Tuesday, August 18, 2009

What’s Plan B ?

Before starting an IVF cycle , I always ask my patients – What is Plan B ? While it is true that the success rates in our clinic are very high , it is also true that the chances of failure in one IVF cycle are higher than the chances of success.

While it’s easy to deal with success , one also equally needs to prepare for failure.
I tell patients to prepare a contingency plan, so that they are not shattered in case the IVF cycle fails. While most patients are realistic and understand the importance of having a backup plan in place , other take offense and feel I have an unnecessarily pessimistic attitude . The truth is that I am an optimist – but it is my job as a professional to present both sides of the coin. After all, the sad reality is that not all IVF cycles have a fairy-tale ending where everyone lives happily ever after !

I tell patients to prepare a list of options, so that intellectually they know what their possible courses of action are, in case the treatment fails. I feel doing so provides patients a certain degree of emotional stability, which helps them to cope better when confronted with the IVF emotional roller coaster ride . It's very hard for patients to think straight when they find out that their beta HCG result is negative and their embryos have failed to implant. This is the worst time to start asking – What do I do next ? If patient's are both mentally and rationally prepared for failure , they will find it much easier to accept this , in case the cycle fails.

Unfortunately, some patients get so paralysed by fear and anxiety when they think about the possibility of failure, that they just cannot start an IVF cycle. For these patients, just acknowledging the fact that the cycle can fail and preparing for this eventuality can help them to move ahead with their treatment. After all, what is the worst which can happen in an IVF cycle? Yes, the cycle may fail and you may not get pregnant. But you will be no worse off than before you started – and life does not end with the failure –there are still additional options which can be explored !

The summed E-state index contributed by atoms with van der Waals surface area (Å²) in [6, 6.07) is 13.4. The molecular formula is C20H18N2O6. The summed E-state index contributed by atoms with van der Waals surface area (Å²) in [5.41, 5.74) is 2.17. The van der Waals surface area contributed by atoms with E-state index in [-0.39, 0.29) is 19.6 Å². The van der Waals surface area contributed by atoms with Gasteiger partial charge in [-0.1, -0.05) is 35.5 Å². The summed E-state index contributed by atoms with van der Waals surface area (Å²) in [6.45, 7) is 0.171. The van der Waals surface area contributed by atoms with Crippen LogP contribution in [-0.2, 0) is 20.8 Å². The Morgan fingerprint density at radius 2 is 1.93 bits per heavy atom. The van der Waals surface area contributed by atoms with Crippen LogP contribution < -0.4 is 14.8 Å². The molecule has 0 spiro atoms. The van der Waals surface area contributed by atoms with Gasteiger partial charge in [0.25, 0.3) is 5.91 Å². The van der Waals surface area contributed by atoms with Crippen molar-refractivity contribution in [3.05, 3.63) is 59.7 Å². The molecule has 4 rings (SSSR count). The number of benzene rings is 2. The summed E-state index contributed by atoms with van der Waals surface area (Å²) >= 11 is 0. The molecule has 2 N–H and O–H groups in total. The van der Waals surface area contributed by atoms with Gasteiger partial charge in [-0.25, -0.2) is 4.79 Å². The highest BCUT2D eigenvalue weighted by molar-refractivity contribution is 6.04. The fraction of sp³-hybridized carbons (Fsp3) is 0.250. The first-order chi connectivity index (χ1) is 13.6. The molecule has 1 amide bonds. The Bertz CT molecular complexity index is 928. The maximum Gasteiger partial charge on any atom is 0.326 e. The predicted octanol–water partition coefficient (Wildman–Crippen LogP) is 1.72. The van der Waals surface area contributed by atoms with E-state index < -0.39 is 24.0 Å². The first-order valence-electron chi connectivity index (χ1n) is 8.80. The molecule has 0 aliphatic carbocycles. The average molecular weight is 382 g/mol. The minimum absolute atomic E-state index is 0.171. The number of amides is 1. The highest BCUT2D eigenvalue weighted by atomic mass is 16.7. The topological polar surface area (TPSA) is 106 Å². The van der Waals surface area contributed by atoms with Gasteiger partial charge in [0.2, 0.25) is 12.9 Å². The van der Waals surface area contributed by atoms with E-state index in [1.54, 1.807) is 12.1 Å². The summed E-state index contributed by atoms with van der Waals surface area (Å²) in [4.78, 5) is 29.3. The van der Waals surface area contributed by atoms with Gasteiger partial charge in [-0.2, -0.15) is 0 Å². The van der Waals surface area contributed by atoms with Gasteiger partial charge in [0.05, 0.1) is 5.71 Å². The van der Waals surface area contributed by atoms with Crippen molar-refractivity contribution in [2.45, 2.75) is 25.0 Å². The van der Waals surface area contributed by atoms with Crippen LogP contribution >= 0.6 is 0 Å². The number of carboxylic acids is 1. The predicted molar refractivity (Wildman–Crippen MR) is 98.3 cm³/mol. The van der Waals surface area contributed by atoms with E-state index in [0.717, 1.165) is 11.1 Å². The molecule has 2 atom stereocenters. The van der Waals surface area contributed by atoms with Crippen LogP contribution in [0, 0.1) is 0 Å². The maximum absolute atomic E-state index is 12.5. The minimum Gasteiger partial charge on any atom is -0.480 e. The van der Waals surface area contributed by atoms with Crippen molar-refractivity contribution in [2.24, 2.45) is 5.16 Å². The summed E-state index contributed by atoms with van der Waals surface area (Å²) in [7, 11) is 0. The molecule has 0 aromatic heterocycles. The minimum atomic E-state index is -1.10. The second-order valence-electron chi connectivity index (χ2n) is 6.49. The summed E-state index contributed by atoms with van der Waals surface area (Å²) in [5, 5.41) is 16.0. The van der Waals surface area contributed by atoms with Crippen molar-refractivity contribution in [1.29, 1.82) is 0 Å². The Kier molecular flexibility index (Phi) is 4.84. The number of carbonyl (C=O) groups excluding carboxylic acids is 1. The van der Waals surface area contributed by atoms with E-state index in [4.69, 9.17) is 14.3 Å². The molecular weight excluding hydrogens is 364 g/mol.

So what are the other possible options ? Often the best option is to repeat the cycle again. This is particularly true if the cycle was a textbook cycle , with good-quality embryos , a receptive endometrium , and an easy embryo transfer. If there were technical difficulties , these can be identified and then corrected in the next cycle. However , sometimes it's necessary to think of third party options, and this could include using donor eggs, donor sperm , donor embryos or surrogacy. Adoption is always an option which should be carefully evaluated; as is the decision to remain childfree. If you are not happy with the quality of medical care or emotional support you have received , your best option may be to change your IVF clinic.

I still find that many patients refuse the entertain the possibility of failure. They use denial as a protective mechanism, but this can be counterproductive and can actually backfire. Not having a Plan B is in one sense the worst plan , because this means they are not willing to accept reality. These patients need much more counseling and hand-holding, so that they can move on with their lives.

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